sustainability through science & innovation


Several growers in the Western district of Victoria have reported damage to young canola plants and suspect European earwigs (Forficula auricularia) are the cause. Both adults and young nymphs have been found in affected crops. In the past, European earwigs have been known to devastate patches of canola crops in parts of the western district, and they can be difficult to control with conventional insecticides.

European earwigs are an introduced species that have been spreading in southern agricultural areas, probably by transport in hay, machinery or household pot plants. They are an emerging pest of canola, mainly on heavier soil types. It is believed that their numbers have increased in recent years due to intensive cropping and stubble retention, which improves the habitat for earwigs.

Adult European earwigs range from 12-20 mm long, are smooth and shiny dark brown in colour with pale yellow legs. They have distinctive “pincers” that protrude from their rear end and look very similar to native earwigs, which are commonly found around household leaf litter. Native earwigs rarely damage plants and are generally not significant pests.

European earwigs are nocturnal (therefore monitoring should be conducted at night) and shelter in dark spaces, such as under trash or cracks in the soil, during the day. They feed on the developing leaves of seedlings, slowing down plant development, and in some cases killing the plants. Irregular shaped holes are typical of earwig feeding. They can also chew through canola pods, causing seed development to stop, and contaminate windrows at harvest time.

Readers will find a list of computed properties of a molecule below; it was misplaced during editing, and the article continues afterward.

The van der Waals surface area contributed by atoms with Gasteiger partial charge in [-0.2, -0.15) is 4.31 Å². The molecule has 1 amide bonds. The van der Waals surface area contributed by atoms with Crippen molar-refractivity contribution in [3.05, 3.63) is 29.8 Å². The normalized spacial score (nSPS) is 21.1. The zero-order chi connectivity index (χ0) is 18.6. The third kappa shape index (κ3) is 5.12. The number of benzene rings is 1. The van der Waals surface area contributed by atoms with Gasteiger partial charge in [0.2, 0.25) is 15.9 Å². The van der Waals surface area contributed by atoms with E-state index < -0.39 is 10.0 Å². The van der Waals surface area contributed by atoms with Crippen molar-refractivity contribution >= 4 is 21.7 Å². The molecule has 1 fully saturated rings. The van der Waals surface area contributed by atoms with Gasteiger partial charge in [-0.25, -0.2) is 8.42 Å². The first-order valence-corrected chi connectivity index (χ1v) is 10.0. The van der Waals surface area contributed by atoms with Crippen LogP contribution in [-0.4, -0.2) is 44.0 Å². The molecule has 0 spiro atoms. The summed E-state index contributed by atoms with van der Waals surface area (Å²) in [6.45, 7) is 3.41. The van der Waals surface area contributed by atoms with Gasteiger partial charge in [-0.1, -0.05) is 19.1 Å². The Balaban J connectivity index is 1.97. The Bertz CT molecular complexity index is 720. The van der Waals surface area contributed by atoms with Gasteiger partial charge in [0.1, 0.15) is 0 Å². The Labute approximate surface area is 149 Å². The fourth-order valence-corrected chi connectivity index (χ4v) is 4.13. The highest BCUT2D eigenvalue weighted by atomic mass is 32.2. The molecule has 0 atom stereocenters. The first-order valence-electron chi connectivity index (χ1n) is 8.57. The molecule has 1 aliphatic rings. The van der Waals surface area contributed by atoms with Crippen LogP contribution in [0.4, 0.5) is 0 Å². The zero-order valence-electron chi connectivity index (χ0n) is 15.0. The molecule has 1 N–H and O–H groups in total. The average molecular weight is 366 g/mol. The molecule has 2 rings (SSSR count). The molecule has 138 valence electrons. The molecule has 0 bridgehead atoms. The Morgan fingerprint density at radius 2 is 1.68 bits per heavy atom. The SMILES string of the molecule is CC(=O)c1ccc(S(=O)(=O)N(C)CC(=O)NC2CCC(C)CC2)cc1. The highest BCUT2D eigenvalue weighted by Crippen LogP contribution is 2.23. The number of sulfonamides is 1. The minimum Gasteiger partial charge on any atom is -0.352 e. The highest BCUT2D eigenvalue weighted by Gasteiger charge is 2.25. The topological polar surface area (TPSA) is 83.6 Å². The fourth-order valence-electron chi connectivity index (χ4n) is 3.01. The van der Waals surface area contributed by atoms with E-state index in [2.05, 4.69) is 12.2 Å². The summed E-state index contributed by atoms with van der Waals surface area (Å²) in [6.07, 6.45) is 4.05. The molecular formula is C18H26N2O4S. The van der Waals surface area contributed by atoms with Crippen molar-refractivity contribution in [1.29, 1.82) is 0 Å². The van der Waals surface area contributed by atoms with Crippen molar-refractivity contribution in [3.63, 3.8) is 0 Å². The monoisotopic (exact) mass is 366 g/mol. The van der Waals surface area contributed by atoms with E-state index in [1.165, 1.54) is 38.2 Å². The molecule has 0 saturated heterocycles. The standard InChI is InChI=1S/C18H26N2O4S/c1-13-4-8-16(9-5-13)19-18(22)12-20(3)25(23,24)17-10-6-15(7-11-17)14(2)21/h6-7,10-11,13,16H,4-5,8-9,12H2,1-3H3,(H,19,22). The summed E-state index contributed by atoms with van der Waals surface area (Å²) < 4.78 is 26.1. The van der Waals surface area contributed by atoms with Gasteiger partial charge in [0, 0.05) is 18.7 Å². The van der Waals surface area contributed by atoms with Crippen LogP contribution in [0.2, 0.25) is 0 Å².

European earwigs tend to only become a problem if populations become large. Reducing stubble residue may lead to a decrease in earwig numbers. The burning of stubbles in paddocks known to harbour earwigs has been shown to give satisfactory control but this has limited application as it can lead to wind erosion.

A reminder that it is important to know the difference between this species and native earwigs, particularly the common brown earwig (Labidura truncata). The common brown earwig is predatory, feeding on soft-bodied insects, such as caterpillars, redlegged earth mites and lucerne flea. It can be distinguished by the presence of an orange coloured triangle behind the head on the elytra or ‘wing-case’.

For further information and for images of European earwigs and native earwigs, click here.

PestFacts is supported by